SAN DIEGO — Making a snap decision cost him around $4,000. But Robert Nugent was happy with the result. It was at a tour of Los Angeles art galleries last year. Nugent, who describes himself as a conservative business executive, was working his way through one gallery and was on his way to another when he glimpsed a head-sized, black, elliptical shape, hidden in a nook he had missed.
"I just immediately knew I wanted it," Nugent said.
Today "No Face," Peter Shelton's red-flecked resin sculpture, adorns a wall in Nugent's living room. As much as anything, it calls to mind a stretched bowling ball with a section removed where a person's chin would be.
Depending on one's point of view, "No Face" also resembles a minimalist's conception of (A) a football helmet, (B) an ancient mask, or (C) Darth Vader. Regardless, it is an arresting sculpture by a contemporary Southern California artist.
Nugent and his wife, Anne, both in their early 40s, are just getting comfortable as new collectors of contemporary art. They have been at it only about two years and estimate they have maybe a dozen pieces.
Among their artworks are several of the almost surreal wooden tables by San Diego artist Roy McMakin. "No Face" represents by far the most they have spent on a work. Generally, they have paid less than $1,500 apiece.
"People do tend to think it's purely an elitist activity, but's it's not," Anne said. "There are ways of buying a great piece of art by putting a few hundred dollars down. There are wonderful pieces out there in the $500 range."
The collecting bug bit the Nugents after she became a docent for the La Jolla Museum of Contemporary Art six years ago. The more she learned as a volunteer at the museum, the better the Nugents felt about buying the kind of abstract art that attracts them.
Educating themselves about contemporary art and "feeling comfortable with your choices" are keys to successful art collecting, Anne said.
"I don't necessarily have to have someone else's stamp of approval," she said. "If people could realize they could buy a piece of art by a Southern California artist for what they pay to have a poster framed, I think they would.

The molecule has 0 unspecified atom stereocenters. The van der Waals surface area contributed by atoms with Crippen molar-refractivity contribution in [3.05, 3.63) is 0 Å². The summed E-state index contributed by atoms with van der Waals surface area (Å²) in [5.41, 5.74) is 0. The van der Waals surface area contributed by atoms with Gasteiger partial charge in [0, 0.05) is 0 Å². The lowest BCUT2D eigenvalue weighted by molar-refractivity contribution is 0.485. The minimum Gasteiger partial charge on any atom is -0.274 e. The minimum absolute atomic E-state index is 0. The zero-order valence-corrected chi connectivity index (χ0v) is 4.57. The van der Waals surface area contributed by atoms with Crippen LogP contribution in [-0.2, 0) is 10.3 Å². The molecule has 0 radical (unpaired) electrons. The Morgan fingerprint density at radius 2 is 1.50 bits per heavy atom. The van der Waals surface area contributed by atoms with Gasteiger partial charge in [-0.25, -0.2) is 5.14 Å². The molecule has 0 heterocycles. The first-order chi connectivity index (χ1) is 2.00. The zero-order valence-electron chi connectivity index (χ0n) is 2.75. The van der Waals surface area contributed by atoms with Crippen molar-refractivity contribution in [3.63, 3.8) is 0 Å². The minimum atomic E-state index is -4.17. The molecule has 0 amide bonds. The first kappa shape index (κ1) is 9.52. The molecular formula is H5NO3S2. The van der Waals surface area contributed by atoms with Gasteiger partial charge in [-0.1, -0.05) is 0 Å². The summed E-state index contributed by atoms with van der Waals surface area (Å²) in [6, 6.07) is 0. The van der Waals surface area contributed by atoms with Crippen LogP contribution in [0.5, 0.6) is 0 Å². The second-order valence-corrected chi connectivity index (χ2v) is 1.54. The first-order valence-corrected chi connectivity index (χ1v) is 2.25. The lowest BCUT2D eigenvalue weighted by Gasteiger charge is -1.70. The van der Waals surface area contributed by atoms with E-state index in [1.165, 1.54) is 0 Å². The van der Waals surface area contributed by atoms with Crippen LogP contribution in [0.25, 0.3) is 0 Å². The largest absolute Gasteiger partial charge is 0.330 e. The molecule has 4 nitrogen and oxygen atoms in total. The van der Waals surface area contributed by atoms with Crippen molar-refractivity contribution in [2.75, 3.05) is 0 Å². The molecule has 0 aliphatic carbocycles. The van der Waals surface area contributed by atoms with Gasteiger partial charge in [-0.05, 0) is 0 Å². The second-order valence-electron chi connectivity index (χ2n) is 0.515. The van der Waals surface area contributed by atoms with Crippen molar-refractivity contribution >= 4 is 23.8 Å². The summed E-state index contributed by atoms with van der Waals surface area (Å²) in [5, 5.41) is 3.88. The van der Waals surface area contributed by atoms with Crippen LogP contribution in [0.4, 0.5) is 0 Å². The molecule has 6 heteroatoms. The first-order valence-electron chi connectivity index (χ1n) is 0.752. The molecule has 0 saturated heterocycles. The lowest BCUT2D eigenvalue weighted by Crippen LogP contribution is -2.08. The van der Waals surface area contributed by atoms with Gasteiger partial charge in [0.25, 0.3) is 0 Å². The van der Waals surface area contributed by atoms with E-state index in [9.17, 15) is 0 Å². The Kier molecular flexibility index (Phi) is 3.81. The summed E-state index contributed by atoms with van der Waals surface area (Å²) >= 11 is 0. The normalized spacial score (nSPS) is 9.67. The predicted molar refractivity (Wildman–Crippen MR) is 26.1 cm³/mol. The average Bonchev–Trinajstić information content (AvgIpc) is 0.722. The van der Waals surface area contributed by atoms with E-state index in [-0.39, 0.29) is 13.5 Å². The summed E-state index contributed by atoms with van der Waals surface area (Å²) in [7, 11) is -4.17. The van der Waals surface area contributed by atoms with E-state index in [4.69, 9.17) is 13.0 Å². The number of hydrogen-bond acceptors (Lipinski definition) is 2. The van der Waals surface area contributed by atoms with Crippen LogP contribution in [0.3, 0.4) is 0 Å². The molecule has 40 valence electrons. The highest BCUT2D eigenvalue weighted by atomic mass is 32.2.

"Most of the time, they don't feel comfortable with their ability to make the choice. I know many Los Angeles collectors who have wonderful collections, but somebody else makes the choices."
Not so the Nugents. Though relative neophytes at collecting, they make the decisions about what art goes in their home.
As members of Contemporary Collectors, an organization of the La Jolla museum, they attend several educational events each year, including an annual trip to galleries and the homes of Los Angeles collectors.
Robert acknowledges that he has picked up much of his knowledge of contemporary art from his wife through "osmosis."
"I'll tell her what I like," he said. "But I like to get her stamp of approval." He says there is "a bit of a dichotomy" in his conservative background--"Our values were established with a Midwestern culture"--and their penchant for acquiring abstract art.
Anne agrees. Robert was raised in a conservative Catholic family, and she grew up as a French Canadian outside Calgary.
"We're not talking conservative. We're talking poor," she said. "If you go by priorities in life, art was not one of them. It was pretty much a struggle for survival. I always had a love for the abstract, but I didn't even think about the fact that I could do this someday when I was younger."
Her interest stems from a love of beautiful objects that she mingles with paintings throughout their home. She began collecting handmade pottery--bowls, plates, pitchers--when they lived in Louisville, Ky.
The same appreciation for a vase drives her art collecting.
"I like the abstract because I've always been drawn to the shapes of things that are much more minimal," she said. "I view objects the same way I view a painting on the wall."
Whenever possible, she avoids hanging paintings. Instead, she prefers to lean them against the wall. "It kind of takes away that connotation of preciousness," she said. "I prop things up all over the place. They're not there forever. They're changeable."
(Landscaped by Ron Wigginton, their home, which is a mixture of the modern and traditional, was a collaboration between her and architect John Nalevanko. It received the 1987 home of the year award from San Diego Home and Garden magazine.)
Anne said beginning collectors should not be afraid to show their ignorance: "Adults are so hesitant. Children ask all these great questions."
Besides beauty, Anne said, art offers the collector other payoffs. "By buying art from artists in your community, you can increase your awareness of your environment," she said. "San Diego is wonderful. There are so many issues here--land issues, the border issue. Lots of art is being made that tells stories of our time."
But as a relatively new collector, hasn't she ever had reservations?
"I don't think I could ever say I've made a bad decision," she said. "I enjoy living with it now a lot. Every day, I get up and walk out here, and it gives me a lot of pleasure. I really like what I'm looking at.
"And I think it's there for everybody to do."